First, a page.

SYDNEY, Aug. 8 (Xinhua) -- A new report from an Australian think tank has called for the country to join the rest of the world in introducing fuel efficiency standards, which they claim would save car-owners billions at the pump.
The report, released on Monday by the Australia Institute, estimated that if fuel efficiency requirements were introduced in 2015, an estimated 5.9 billion Australian dollars (about 4.09 billion U.S. dollars) could have been saved in fuel costs.
Richie Merzian, climate and energy program director at the Australian Institute, said Australia straggled behind the world when it came to fuel efficiency standards.
"We are still accepting gas guzzling cars with no emissions standards. This is costing commuters money at the petrol pump and holding Australia back from reducing our emissions," said Merzian.
Fuel efficiency standards establish the maximum liters per 100 kilometers or carbon dioxide intensity, CO2 emissions per kilometer (CO2/km), for all new cars.
In 2020, the European Union set fleet-wide standards of 95 grams of CO2/km for all new passenger cars. As of 2018, Australia's average CO2/km sits at nearly 170 grams, compared with 129.9 in the United States, 120.4 in Europe, and 114.6 in Japan.
Merzian added that, unlike Australia, the majority of the world's car markets had already mandated fuel efficiency standards which were bringing down average fuel consumption each year.
"These standards exist across 80 percent of the vehicle market but not in Australia despite numerous reports, inquiries and government commitments saying we need them."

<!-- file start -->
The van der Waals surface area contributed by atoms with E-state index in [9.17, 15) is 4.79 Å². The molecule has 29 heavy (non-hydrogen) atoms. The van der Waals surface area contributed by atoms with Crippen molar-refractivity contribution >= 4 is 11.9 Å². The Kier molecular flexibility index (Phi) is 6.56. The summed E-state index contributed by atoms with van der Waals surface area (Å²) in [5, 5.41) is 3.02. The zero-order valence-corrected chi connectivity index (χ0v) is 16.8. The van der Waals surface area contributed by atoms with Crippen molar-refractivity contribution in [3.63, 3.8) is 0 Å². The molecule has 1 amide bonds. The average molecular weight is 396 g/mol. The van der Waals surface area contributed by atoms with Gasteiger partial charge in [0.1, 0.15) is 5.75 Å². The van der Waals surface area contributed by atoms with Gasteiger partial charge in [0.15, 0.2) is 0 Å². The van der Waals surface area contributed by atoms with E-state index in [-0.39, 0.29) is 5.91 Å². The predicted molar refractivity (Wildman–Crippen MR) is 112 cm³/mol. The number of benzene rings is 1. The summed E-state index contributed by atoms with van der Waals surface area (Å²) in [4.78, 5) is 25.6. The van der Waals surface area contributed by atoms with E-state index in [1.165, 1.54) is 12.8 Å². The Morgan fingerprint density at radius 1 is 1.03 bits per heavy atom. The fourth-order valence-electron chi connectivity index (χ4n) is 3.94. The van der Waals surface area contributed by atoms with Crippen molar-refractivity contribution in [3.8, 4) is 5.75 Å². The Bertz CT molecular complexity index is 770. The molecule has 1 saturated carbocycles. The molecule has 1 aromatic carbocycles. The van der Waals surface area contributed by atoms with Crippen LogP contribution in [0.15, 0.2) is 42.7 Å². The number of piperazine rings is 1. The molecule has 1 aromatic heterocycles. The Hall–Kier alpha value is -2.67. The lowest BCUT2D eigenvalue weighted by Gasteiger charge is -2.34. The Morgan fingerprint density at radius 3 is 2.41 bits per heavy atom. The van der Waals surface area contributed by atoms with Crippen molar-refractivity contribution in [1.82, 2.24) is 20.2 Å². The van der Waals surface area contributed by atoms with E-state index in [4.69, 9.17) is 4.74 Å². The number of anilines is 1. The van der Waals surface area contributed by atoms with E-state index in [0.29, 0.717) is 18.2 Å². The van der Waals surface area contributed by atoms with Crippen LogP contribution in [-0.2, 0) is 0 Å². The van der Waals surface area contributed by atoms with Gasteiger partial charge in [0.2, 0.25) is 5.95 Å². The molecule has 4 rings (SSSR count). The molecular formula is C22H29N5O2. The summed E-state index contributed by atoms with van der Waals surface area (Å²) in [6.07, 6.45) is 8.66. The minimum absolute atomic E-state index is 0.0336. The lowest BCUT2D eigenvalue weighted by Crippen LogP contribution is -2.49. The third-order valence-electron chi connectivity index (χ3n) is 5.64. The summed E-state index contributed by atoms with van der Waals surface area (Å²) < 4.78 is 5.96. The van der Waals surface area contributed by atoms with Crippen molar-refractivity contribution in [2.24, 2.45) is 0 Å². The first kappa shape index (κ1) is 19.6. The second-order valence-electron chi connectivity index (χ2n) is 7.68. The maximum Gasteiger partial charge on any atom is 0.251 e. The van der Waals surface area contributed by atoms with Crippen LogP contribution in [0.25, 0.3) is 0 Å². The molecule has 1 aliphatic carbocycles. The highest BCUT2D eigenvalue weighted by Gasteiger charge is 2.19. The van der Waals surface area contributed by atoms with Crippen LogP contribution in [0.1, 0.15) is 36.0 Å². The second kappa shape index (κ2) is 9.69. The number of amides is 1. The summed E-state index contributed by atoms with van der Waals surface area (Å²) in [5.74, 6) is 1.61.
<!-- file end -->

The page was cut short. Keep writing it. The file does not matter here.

Rising fuel prices born out of the global market shocks from the conflict in Ukraine have increasingly put pressure on Australian drivers.
In a bid to relieve this pressure, the Australian government cut fuel taxes by 50 percent at the end of March, however, this temporary policy is set to end next month.
The researchers said this was the perfect opportunity for the government to introduce a policy that would ultimately allow individuals to save on fuel-use.
The nation has faced similar challenges when it comes to the uptake of electric vehicles (EVs). In 2021 EV sales made just 1.95 percent of all car sales, far below the global share of nearly 10 percent, and EVs are an out-of-reach luxury for most Australians.
On Monday Australia's national body representing the EV industry, the Electric Vehicle Council (EVC), called for greater access to EVs.
EVC chief executive Behyad Jafari said that to reach net zero by 2050, Australia would need to increase its import of EVs.
"Cars in Australia have a 15-year average life span. If we're still selling a significant quantity of combustion engine vehicles in 2036 we fail on net zero. It's that simple."